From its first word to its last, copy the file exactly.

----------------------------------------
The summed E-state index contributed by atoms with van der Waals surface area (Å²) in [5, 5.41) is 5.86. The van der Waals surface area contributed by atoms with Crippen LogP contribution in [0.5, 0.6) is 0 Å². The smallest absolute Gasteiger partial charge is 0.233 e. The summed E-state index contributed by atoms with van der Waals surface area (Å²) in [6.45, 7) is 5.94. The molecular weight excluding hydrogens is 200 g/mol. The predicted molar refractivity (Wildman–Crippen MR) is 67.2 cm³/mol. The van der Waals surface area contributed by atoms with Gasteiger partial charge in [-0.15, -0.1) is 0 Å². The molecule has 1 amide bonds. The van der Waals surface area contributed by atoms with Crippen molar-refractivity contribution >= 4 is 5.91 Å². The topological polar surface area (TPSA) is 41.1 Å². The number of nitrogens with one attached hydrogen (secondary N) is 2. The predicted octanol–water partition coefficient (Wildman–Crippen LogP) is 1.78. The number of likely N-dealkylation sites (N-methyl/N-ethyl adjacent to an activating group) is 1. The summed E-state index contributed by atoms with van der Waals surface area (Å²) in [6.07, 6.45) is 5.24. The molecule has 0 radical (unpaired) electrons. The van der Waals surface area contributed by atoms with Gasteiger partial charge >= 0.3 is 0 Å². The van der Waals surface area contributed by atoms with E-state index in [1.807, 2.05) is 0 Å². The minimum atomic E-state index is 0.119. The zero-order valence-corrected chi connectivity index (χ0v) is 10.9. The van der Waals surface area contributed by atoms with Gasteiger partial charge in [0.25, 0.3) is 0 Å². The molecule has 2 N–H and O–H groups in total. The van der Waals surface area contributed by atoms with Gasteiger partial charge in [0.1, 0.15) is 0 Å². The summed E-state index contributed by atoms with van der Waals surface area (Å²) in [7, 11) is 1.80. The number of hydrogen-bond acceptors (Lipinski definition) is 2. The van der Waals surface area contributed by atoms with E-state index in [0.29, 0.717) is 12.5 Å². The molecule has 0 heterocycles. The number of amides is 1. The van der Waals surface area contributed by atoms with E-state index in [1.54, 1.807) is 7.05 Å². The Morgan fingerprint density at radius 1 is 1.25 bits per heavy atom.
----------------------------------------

The summed E-state index contributed by atoms with van der Waals surface area (Å²) in [5, 5.41) is 5.86. The van der Waals surface area contributed by atoms with Crippen LogP contribution in [0.5, 0.6) is 0 Å². The smallest absolute Gasteiger partial charge is 0.233 e. The summed E-state index contributed by atoms with van der Waals surface area (Å²) in [6.45, 7) is 5.94. The molecular weight excluding hydrogens is 200 g/mol. The predicted molar refractivity (Wildman–Crippen MR) is 67.2 cm³/mol. The van der Waals surface area contributed by atoms with Gasteiger partial charge in [-0.15, -0.1) is 0 Å². The molecule has 1 amide bonds. The van der Waals surface area contributed by atoms with Crippen molar-refractivity contribution >= 4 is 5.91 Å². The topological polar surface area (TPSA) is 41.1 Å². The number of nitrogens with one attached hydrogen (secondary N) is 2. The predicted octanol–water partition coefficient (Wildman–Crippen LogP) is 1.78. The number of likely N-dealkylation sites (N-methyl/N-ethyl adjacent to an activating group) is 1. The summed E-state index contributed by atoms with van der Waals surface area (Å²) in [6.07, 6.45) is 5.24. The molecule has 0 radical (unpaired) electrons. The van der Waals surface area contributed by atoms with Gasteiger partial charge >= 0.3 is 0 Å². The van der Waals surface area contributed by atoms with E-state index in [1.807, 2.05) is 0 Å². The minimum atomic E-state index is 0.119. The zero-order valence-corrected chi connectivity index (χ0v) is 10.9. The van der Waals surface area contributed by atoms with Gasteiger partial charge in [0.25, 0.3) is 0 Å². The molecule has 2 N–H and O–H groups in total. The van der Waals surface area contributed by atoms with Gasteiger partial charge in [0.1, 0.15) is 0 Å². The summed E-state index contributed by atoms with van der Waals surface area (Å²) in [7, 11) is 1.80. The number of hydrogen-bond acceptors (Lipinski definition) is 2. The van der Waals surface area contributed by atoms with E-state index in [0.29, 0.717) is 12.5 Å². The molecule has 0 heterocycles. The number of amides is 1. The van der Waals surface area contributed by atoms with E-state index in [1.54, 1.807) is 7.05 Å². The Morgan fingerprint density at radius 1 is 1.25 bits per heavy atom.